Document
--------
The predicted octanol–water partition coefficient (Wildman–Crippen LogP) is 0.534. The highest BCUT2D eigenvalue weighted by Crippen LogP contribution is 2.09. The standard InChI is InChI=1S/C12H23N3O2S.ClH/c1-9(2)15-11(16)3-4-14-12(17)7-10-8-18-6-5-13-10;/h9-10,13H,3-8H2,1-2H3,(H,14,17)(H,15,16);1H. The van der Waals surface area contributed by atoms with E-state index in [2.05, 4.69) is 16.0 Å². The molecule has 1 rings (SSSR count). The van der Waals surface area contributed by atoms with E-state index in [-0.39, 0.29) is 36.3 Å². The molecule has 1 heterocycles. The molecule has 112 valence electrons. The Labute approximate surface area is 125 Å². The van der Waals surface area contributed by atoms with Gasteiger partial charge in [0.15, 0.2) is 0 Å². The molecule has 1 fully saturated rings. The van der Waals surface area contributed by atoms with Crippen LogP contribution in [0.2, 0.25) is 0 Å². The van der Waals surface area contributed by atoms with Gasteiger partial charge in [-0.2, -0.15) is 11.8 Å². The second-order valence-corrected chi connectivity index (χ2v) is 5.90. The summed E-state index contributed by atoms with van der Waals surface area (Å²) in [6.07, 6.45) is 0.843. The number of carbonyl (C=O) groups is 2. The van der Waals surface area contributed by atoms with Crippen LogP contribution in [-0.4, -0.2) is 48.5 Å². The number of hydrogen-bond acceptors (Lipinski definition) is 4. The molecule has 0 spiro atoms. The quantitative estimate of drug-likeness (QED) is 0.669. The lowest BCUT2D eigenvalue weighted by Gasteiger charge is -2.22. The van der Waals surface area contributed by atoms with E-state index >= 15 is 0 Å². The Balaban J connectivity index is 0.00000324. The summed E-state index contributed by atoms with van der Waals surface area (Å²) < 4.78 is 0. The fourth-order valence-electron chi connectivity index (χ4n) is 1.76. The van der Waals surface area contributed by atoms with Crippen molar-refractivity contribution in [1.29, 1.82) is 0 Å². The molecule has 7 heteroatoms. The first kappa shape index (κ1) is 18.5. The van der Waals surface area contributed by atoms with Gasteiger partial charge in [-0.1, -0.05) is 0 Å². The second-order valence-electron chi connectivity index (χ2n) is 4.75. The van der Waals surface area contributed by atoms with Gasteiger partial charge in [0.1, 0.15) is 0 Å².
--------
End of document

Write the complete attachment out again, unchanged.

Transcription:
The predicted octanol–water partition coefficient (Wildman–Crippen LogP) is 0.534. The highest BCUT2D eigenvalue weighted by Crippen LogP contribution is 2.09. The standard InChI is InChI=1S/C12H23N3O2S.ClH/c1-9(2)15-11(16)3-4-14-12(17)7-10-8-18-6-5-13-10;/h9-10,13H,3-8H2,1-2H3,(H,14,17)(H,15,16);1H. The van der Waals surface area contributed by atoms with E-state index in [2.05, 4.69) is 16.0 Å². The molecule has 1 rings (SSSR count). The van der Waals surface area contributed by atoms with E-state index in [-0.39, 0.29) is 36.3 Å². The molecule has 1 heterocycles. The molecule has 112 valence electrons. The Labute approximate surface area is 125 Å². The van der Waals surface area contributed by atoms with Gasteiger partial charge in [0.15, 0.2) is 0 Å². The molecule has 1 fully saturated rings. The van der Waals surface area contributed by atoms with Crippen LogP contribution in [0.2, 0.25) is 0 Å². The van der Waals surface area contributed by atoms with Gasteiger partial charge in [-0.2, -0.15) is 11.8 Å². The second-order valence-corrected chi connectivity index (χ2v) is 5.90. The summed E-state index contributed by atoms with van der Waals surface area (Å²) in [6.07, 6.45) is 0.843. The number of carbonyl (C=O) groups is 2. The van der Waals surface area contributed by atoms with Crippen LogP contribution in [-0.4, -0.2) is 48.5 Å². The number of hydrogen-bond acceptors (Lipinski definition) is 4. The molecule has 0 spiro atoms. The quantitative estimate of drug-likeness (QED) is 0.669. The lowest BCUT2D eigenvalue weighted by Gasteiger charge is -2.22. The van der Waals surface area contributed by atoms with E-state index >= 15 is 0 Å². The Balaban J connectivity index is 0.00000324. The summed E-state index contributed by atoms with van der Waals surface area (Å²) < 4.78 is 0. The fourth-order valence-electron chi connectivity index (χ4n) is 1.76. The van der Waals surface area contributed by atoms with Crippen molar-refractivity contribution in [1.29, 1.82) is 0 Å². The molecule has 7 heteroatoms. The first kappa shape index (κ1) is 18.5. The van der Waals surface area contributed by atoms with Gasteiger partial charge in [-0.1, -0.05) is 0 Å². The second-order valence-electron chi connectivity index (χ2n) is 4.75. The van der Waals surface area contributed by atoms with Gasteiger partial charge in [0.1, 0.15) is 0 Å².